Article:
Momentum on Main Street: The Case for Residential Housing Downtown
Author: Ronni Norton
The most used words in the past century have been “Downtown is back.” See why residential housing is the latest movement for downtown Springfield.
In Springfield, many people have noticed the unused space on the upper floors of downtown buildings. This is not just a problem for this area but also for many other similar downtowns.
Downtown Springfield is home to many underutilized buildings that are perfect for upper-level residential properties. There are many benefits to implementing this concept: increased housing availability, attracting new talent, and providing more income-generating models for local building owners and investors.
The Momentum on Main Street Committee of Downtown Springfield Inc. (DSI) is now working to address this issue by hosting a series of events to bolster discussion, connect investors and explore opportunities and resources. The upstairs downtown first event was held in July 2021 and was specifically geared towards upper story redevelopment downtown.
The idea has been successful in other communities, so why not try it?
Upstairs Downtown Workshop
In July 2021, Downtown Springfield INC hosted a workshop called Upstairs Downtown for Successful Housing. The one-and-a-half day workshop covered a variety of topics to consider when converting unused upper story levels into functional residential units.
The workshop was led by Dan Carmody and Mike Jackson and focused on revitalizing its underutilized downtown assets while addressing market forces that can build greater resilience and community continuity. This workshop is designed for building owners, contractors, architects, city officials, preservationists, and downtown professionals.
They specifically focused on two and three-story brick buildings that are the commercial and architectural core of older downtown neighborhoods. These buildings have great architectural amenities and tall ceilings that can be transformed into new housing units that have character and appeal today.
In case you missed the workshop, a few key points are as follows:
- Converting older buildings into contemporary housing is possible and beneficial for the community.
- You will need to consider financing options, building methods, and property management for post-conversion.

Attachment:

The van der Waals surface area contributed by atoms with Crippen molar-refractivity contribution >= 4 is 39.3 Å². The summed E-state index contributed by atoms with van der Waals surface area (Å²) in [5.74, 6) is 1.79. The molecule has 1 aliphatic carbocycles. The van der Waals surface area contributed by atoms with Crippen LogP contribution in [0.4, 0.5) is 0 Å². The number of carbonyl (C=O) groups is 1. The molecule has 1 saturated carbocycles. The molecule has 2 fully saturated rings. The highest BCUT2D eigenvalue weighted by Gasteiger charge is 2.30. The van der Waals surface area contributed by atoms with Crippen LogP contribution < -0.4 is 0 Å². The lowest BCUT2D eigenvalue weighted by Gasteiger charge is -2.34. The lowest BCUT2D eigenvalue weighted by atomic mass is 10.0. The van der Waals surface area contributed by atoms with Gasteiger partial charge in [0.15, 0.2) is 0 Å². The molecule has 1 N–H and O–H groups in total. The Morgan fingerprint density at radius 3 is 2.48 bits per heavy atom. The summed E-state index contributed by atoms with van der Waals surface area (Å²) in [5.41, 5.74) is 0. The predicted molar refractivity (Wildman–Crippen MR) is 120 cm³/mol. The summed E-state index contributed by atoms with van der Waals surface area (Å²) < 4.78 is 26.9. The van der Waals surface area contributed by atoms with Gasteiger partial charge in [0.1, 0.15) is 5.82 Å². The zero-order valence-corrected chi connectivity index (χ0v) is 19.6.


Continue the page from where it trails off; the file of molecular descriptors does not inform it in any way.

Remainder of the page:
- Locating a skilled architect who has experience in this arena will save you money. Consider contacting Dan Carmody or Mike Jackson for further information. Also, an Architect in Galena – Adam Johnson, is knowledgeable in historical conversions and has been successful in their downtown projects. Hiring a skilled architect who understands the application of modern building codes with historical conversions will save time and money. Know and build relationships with your local code officials.
- Residents spend ~$18,000 a year in the area they live in.
- City TIFF funding can be used to subsidize sprinkler systems in downtown.
- Partnerships make the financial side of investing more practical. Contractors make excellent partners. Boomerangs (natives who leave the community and then return) can become niche investors in downtown revitalization efforts.
- Airbnbs and short-term rentals are emerging markets. Loft units typically rent faster than two-bedroom apartments.
Carmody and Jackson honed in on adding contemporary building systems to improve overall building safety while addressing the challenges of modern building codes and competing against newer housing projects. Adaptive re-use with historical buildings is not always a simple process with modern building codes, but it can be done. Look at Brick City Apartments in downtown Springfield.
Imagine a downtown Springfield once bustling with community activity, now moderately empty by comparison, revitalized with new multi-level apartments for residents and rows of thriving first-story businesses.
One might suggest, this is Springfield’s second chance of an economic comeback of the modern era.
A Brief History